With those words, Jockey Kent Desormeaux explained why Big Brown was walked home most of the last half-mile of the 140th Belmont Stakes, finishing last. No Triple Crown this year, as has been the case the past thirty years. Another loss in the final gem of the Triple Crown for the favorite. And this one was an odd one for the viewers.
Fighting out from the rail Big Brown ran in third place most of the race. But as the horses entered the final turn - the place where Big Brown has thundered past the leaders in the last two races - it became apparent that he was not going to catch up to the leader. What was wrong? Did the lack of training, caused by Big Brown's hoof problems, cause him to be out of shape? Was there a problem with the heat, in the nineties at post-time? Was there something wrong with the horse internally?
We don't know yet, and may never know. But when the horses went around that final turn, Desormeaux pulled back on Big Brown and stood in his stirrups, slowing the big horse to a slow gallop. In contra point to the shrill shrieks of the Animal Rights ninnies, the jockey did what a good jockey does: he protected his horse. Desormeaux knew Big Brown had nothing left. For whatever reason Big Brown was running on empty. And his jockey decided to end the race. There was no attempt to lessen the amount of the loss, try, against all hope, to at least show. Nothing like that. Instead Kent Desormeaux pulled up and made Big Brown slow and stop racing.
``Just before he went into the last turn, I had no horse,'' Desormeaux said to ABC television immediately after the race. He said he [had] no idea what was wrong.
The temperature at Belmont Park in Elmont, New York, was 96 degrees Fahrenheit (36 Celsius).
``It was hot as hell out there,'' Desormeaux said.
Rather than protect his own stats or fame as a jockey, Desormeaux protected the horse.
Big Brown was rank [A horse that is fractious or unmanageable by the jockey is said to be rank.] at the start and failed to respond when Desormeaux asked him to run in the last turn. At that point, Desormeaux eased him up.
The loss hit Desormeaux especially hard.
"This horse is the best I've ever ridden," he said. "Something's wrong, and I took care of him."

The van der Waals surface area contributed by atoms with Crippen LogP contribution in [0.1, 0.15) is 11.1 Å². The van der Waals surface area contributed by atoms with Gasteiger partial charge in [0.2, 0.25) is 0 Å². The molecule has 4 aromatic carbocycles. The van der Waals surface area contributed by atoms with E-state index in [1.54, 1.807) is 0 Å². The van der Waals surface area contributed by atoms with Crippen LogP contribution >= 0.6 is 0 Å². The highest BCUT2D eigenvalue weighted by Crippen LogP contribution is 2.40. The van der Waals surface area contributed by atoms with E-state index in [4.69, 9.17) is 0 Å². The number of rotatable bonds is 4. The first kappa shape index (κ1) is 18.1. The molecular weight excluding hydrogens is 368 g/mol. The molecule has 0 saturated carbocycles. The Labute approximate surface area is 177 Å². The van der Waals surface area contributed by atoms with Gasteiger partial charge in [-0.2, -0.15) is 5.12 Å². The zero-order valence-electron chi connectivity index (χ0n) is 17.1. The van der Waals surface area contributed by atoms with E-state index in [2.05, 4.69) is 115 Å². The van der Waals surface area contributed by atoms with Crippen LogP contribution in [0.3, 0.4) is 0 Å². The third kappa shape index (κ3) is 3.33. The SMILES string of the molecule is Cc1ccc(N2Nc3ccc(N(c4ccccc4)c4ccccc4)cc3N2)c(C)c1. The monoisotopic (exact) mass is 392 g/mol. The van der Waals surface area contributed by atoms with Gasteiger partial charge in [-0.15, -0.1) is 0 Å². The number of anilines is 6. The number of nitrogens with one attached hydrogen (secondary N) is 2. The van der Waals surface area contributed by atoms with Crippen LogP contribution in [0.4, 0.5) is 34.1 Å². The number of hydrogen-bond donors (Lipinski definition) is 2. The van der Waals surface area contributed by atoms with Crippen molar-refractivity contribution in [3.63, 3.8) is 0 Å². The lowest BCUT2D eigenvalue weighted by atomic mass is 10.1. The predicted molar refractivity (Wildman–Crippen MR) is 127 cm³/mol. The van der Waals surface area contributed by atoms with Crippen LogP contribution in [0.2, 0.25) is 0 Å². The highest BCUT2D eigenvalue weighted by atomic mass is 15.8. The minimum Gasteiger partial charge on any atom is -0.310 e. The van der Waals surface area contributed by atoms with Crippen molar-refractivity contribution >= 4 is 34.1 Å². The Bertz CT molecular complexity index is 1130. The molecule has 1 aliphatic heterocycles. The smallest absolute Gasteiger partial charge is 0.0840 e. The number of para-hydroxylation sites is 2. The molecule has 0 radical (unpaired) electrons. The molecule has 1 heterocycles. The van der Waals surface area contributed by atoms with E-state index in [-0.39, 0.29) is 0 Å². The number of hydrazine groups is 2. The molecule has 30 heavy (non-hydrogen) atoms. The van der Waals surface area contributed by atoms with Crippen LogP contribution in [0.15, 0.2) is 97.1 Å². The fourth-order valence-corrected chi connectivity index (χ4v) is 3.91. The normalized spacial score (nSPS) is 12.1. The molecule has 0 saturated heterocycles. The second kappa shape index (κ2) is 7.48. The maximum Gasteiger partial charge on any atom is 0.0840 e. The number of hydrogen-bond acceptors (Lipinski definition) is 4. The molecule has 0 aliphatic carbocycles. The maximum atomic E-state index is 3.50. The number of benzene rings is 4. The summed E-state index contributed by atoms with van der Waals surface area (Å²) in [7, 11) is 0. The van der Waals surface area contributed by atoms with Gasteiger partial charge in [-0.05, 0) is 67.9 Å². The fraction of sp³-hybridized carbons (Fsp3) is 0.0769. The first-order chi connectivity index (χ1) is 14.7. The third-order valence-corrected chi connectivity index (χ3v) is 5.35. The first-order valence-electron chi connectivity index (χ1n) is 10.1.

In his own impressive race, Nick Zito-trained Da'Tara with Jockey Alan Garcia aboard, led from wire-to-wire to win the Belmont. An excellent race by a pretty horse.
So, the racing world will have to wait at least another year for a Triple Crown contender. Nick Zito has won another Belmont Stakes - Zito won in 2004 with Birdstone, who spoiled Smarty Jones’ Triple Crown try - and spoiled a possible Triple Crown, although the contender had stopped racing before the finish.
"... I had no horse ..." What a sad way to end the bid for a Triple Crown. But what a fine way for a jockey to finish.
Note: From Sir Barton, the first winner of the Triple Crown in 1913, until Seattle Slew died in 2002, there had always been a living Triple Crown Champion. The next winner of the Triple Crown will be the only living Triple Crown winner.
Another Note: When Grey Lag won the Belmont in 1921, it marked the first running of the Belmont Stakes in the counter-clockwise manner of American fashion. This 53rd running was a mile and three-eighths over the main course; previous editions at Belmont Park had been run clockwise, in accordance with English custom, over a fish-hook course which included part of the training track and the main dirt oval.
Yet Another Note: Who ran the fastest Belmont? Who else? Secretariat set a world-record that still stands for the mile and a half distance on a dirt track at 2:24. (He had finished a mile and a quarter at 1:59, faster than his own Derby record of 1:59 2/5.) Here's video of that amazing performance in 1973: